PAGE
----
This information has not been updated since 2010 and is provided for general reference purposes. For more detailed information and for the latest data, please see the Australia's Identified Mineral Resources uranium chapter .
Australia has the world's largest Reasonably Assured Resources (RAR) of uranium and currently is the world's third largest producer of uranium after Kazakhstan and Canada. There are three operating uranium mines, at Olympic Dam and Four Mile in South Australia and Ranger in the Northern Territory, and three additional operations are scheduled to begin production in the near future. Australia's uranium production is forecast to more than double by 2030.
Uranium Properties and Uses
Uranium is a mildly radioactive element which averages one to four parts per million in the Earth's crust. Concentrations of uranium minerals such as uraninite, carnotite and brannerite form commercial deposits. Natural uranium contains about 0.7 per cent of the U235 isotope and 99.3 per cent of the U238 isotope.
Major uses for uranium are as fuel in nuclear power reactors for electricity generation, in the manufacture of radioisotopes for medical applications and in nuclear science research using neutron fluxes.
Electricity generation from nuclear power reactors is an internationally proven technology. At June 2010 there were 439 commercial nuclear power reactors operating in 30 countries, most of which are light water type reactors. The total installed nuclear generating capacity is 375,000 Megawatt which provides about 14 per cent of the world's electricity generation. Nuclear reactors produce base load electricity.
Further information on uranium is available in the Australian Mines Atlas .
Uranium Production and Exports
Australia's three operating uranium mines have differing mining methods with Ranger, Northern Territory an open pit operation, Olympic Dam, South Australia an underground mine, and Four Mile, South Australia an in situ recovery mine.
Australia produces around 16 per cent of annual world uranium production. Major producing countries are Kazakhstan (About 30 percent of annual world production) and Canada (about 20 percent).
Uranium ores from Ranger and Olympic Dam are processed into uranium oxide concentrates (U3O8) while Beverley produces uranium hydroxide concentrates (UO4.2H2O).
All of Australia's production, which has an annual value of around $1070 million, is exported as concentrates in 200 litre drum within shipping containers and is controlled by stringent safeguard agreements. These safeguards ensure it is used for peaceful purposes only and does not enhance, or contribute to, any military applications. In addition, exports are permitted only to countries which are a party to and comply with the Treaty on the Non-Proliferation of Nuclear Weapons, have a bilateral safeguards agreement with Australia and, in the case of non-nuclear weapon States, have an Additional Protocol that ensures the International Atomic Energy Agency has access to and inspection rights in the recipient country.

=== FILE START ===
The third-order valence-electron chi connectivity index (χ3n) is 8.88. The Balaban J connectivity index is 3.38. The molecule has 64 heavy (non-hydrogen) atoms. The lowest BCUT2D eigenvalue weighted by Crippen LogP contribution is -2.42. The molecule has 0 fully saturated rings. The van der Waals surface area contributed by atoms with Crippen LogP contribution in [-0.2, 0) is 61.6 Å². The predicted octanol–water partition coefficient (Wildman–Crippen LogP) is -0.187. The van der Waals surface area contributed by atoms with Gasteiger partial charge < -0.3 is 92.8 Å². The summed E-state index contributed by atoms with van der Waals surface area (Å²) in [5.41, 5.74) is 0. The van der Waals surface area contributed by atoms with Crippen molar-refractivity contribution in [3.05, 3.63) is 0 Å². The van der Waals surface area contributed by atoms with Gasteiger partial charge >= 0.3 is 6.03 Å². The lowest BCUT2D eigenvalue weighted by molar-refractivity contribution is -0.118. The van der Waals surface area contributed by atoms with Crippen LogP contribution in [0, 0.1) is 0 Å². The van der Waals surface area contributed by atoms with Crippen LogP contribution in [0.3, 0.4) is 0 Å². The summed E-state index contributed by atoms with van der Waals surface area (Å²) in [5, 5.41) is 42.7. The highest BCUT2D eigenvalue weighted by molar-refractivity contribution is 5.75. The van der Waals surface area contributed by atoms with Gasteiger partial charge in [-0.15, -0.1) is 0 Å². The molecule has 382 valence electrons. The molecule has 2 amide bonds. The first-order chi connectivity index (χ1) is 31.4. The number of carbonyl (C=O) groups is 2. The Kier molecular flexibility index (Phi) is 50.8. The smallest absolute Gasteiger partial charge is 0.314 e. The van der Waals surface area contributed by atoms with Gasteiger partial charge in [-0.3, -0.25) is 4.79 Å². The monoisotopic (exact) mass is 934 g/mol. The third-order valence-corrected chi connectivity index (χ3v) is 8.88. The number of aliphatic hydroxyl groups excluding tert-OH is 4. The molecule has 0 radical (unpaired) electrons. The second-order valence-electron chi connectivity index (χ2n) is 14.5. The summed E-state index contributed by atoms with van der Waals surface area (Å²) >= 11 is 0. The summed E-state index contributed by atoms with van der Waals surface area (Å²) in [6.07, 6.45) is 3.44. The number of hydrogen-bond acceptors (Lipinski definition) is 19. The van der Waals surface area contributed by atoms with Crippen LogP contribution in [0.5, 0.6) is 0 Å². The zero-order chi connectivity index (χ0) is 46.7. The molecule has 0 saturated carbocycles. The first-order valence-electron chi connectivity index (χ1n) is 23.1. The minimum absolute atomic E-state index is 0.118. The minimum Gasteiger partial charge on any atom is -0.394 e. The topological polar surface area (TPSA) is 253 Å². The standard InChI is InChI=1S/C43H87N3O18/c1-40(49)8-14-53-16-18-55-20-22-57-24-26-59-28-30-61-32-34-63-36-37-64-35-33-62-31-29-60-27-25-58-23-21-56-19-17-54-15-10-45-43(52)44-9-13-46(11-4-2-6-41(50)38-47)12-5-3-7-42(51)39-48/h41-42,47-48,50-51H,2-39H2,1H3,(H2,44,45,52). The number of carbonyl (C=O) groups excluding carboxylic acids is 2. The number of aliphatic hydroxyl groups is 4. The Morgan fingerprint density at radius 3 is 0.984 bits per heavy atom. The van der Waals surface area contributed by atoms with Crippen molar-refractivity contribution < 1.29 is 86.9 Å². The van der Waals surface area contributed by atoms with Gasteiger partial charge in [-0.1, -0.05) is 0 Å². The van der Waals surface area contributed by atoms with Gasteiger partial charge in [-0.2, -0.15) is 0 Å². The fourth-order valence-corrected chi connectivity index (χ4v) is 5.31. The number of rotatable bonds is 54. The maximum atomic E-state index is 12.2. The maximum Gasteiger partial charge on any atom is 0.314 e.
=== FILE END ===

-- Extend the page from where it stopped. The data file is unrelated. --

Information on Australia's mineral production and exports is given in Australia's Mineral Statistics produced quarterly and Australian Commodities produced twice yearly by Australian Bureau of Agricultural and Resource Economics and Sciences (ABARES) .
Australia has the world's largest RAR of uranium recoverable at costs of less than US$80 a kilogram, with more than 40 per cent of world resources in this category. Other countries with large resources include Canada with 13 per cent, Kazakhstan with nine per cent, South Africa eight per cent and the Russian Federation with four per cent.
Olympic Dam is the world's largest uranium deposit and it is estimated to contain approximately one third of the world's total RAR.
Australia's uranium resources and Organisation for Economic Co-operation and Development (OECD) International Atomic Energy Agency/Nuclear Energy Agency (IAEA/NEA) uranium resource categories are summarised in Australia's Identified Mineral Resources.
Geoscience Australia produces maps of Australia's operating mines, mineral deposits, mineral endowment and processing centres in the Australian Mines Atlas .
Uranium Exploration and Discovery
Of the 90 uranium deposits in Australia, the majority were discovered between 1969 and 1975. From 1976 to 2003, only four new deposits were discovered, mainly as a consequence of low levels of exploration expenditures and low uranium market prices during this period. Despite increases in uranium prices and exploration expenditures since 2003, only three significant discoveries have been made, the Four Mile and Pepegoona deposits in South Australia and Thunderball in the Northern Territory. Australia's uranium resources have increased progressively in recent decades, mainly as a result of ongoing drilling and evaluation of known deposits, particularly Olympic Dam.
Uranium exploration in Australia rose to record levels of expenditure in recent years. The majority of this expenditure was in South Australia, Western Australia, and Northern territory. State government legislation in New South Wales and Victoria prohibits uranium exploration and mining.
Companies have explored over a wide range of geological settings, however the main geological regions for uranium exploration in recent years have been the Gawler Craton/Stuart Shelf region and Frome Embayment region in South Australia, the Pine Creek Orogen in the Northern Territory, the Paterson Province and Yilgarn Caton in Western Australia and the Mount Isa in Queensland.